In this age of abundant social media sharing and the viral internet, it's easy for untrue stories and rumors to spread like wild fire, bringing substantiation where there was none. And that seems to be the case with a Facebook game called 'Game of 72.'
The game involves participants daring others to completely vanish for 72 hours (or three days) without telling anyone where you are, and the more panic and mayhem you cause, the more points you get.
It originally surfaced in Europe but now it seems to be spreading over to North America and has been causing concern and worry among parents all across the globe. The questions is, does it even exist?
The concept seems to have its roots in the disappearance of a 13-year-old girl called Emma from her home in northern France at the end of April. She was eventually found three days later and she told the cops that she'd run away after someone dared her online when she was playing something called 'Game of 72'.
The game was then linked to the disappearance of two boys in Essex, UK but police later denied the incident had anything to do with it. That hasn't stopped police forces from across the world sending warnings about the 'Game of 72' though and telling parents to be alert for it.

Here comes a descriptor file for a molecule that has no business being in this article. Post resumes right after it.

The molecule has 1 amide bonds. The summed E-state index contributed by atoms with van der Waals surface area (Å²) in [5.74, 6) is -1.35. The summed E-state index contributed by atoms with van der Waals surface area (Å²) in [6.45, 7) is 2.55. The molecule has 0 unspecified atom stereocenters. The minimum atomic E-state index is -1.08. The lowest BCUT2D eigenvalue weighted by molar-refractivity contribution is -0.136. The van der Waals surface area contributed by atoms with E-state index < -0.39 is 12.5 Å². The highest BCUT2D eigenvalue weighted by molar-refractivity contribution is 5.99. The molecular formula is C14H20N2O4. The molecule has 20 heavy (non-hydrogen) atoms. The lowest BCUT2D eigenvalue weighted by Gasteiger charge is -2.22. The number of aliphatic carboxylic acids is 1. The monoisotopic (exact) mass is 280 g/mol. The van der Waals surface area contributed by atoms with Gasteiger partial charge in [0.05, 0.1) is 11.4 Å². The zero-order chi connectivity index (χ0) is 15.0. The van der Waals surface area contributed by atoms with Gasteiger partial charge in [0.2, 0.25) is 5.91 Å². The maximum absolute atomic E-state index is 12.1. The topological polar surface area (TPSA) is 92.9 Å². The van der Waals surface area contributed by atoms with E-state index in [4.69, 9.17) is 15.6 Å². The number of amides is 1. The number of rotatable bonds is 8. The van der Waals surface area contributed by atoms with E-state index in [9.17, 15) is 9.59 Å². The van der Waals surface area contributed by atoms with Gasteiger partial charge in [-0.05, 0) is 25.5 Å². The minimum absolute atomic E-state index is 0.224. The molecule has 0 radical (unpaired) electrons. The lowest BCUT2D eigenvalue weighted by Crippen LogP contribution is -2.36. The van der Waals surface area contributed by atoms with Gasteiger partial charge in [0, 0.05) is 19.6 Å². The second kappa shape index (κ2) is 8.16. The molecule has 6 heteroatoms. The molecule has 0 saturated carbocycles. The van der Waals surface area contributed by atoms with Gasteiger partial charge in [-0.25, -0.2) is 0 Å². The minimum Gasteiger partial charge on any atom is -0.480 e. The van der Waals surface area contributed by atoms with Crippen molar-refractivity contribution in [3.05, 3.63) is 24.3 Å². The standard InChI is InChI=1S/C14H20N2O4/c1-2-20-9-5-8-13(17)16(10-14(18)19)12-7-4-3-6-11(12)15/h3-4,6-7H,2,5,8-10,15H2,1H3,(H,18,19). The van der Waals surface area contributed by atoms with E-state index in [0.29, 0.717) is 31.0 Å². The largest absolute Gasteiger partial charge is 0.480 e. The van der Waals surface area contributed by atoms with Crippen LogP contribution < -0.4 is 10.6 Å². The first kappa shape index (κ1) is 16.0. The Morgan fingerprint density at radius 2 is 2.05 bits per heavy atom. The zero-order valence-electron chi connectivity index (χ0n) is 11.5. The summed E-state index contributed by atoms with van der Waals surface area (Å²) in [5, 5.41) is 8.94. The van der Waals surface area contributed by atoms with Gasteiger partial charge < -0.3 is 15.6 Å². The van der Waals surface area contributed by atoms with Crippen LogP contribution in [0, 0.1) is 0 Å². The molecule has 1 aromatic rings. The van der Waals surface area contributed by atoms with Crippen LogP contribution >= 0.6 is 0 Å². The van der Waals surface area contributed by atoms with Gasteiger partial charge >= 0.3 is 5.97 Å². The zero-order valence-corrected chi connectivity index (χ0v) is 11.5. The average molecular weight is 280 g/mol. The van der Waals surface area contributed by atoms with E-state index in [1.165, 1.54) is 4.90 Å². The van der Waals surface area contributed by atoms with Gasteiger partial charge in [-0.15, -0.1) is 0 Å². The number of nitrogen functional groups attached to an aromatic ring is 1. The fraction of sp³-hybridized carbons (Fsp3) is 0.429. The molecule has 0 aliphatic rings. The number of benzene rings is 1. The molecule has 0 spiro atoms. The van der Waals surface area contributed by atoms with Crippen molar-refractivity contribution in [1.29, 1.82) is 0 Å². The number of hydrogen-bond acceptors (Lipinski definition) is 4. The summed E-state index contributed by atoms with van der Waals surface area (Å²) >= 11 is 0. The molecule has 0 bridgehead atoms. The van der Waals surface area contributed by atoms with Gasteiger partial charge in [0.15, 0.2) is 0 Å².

However, according to the BBC, a prosecutor in France in the region where Emma disappeared says he believes she used it as an excuse. And it spiralled out of control from there.
"Actually we think that Emma joined up with someone when she ran away, and that was the main reason for her running away," he [the prosecutor] said via email.
"Everything points to the fact that the game (which may be imaginary) is the explanation that Emma gave as the reason why she ran away, and to protect the person she met. That person is currently being looked for by the police," he said. (via)
So, other than the teenager known as Emma, no one else has actually admitted to playing the game, and it seems the only mentions of it on social media are by news agencies reporting the story.
Welcome to 2015, where a teenger's excuse for running away from home for three days can turn into an international panic.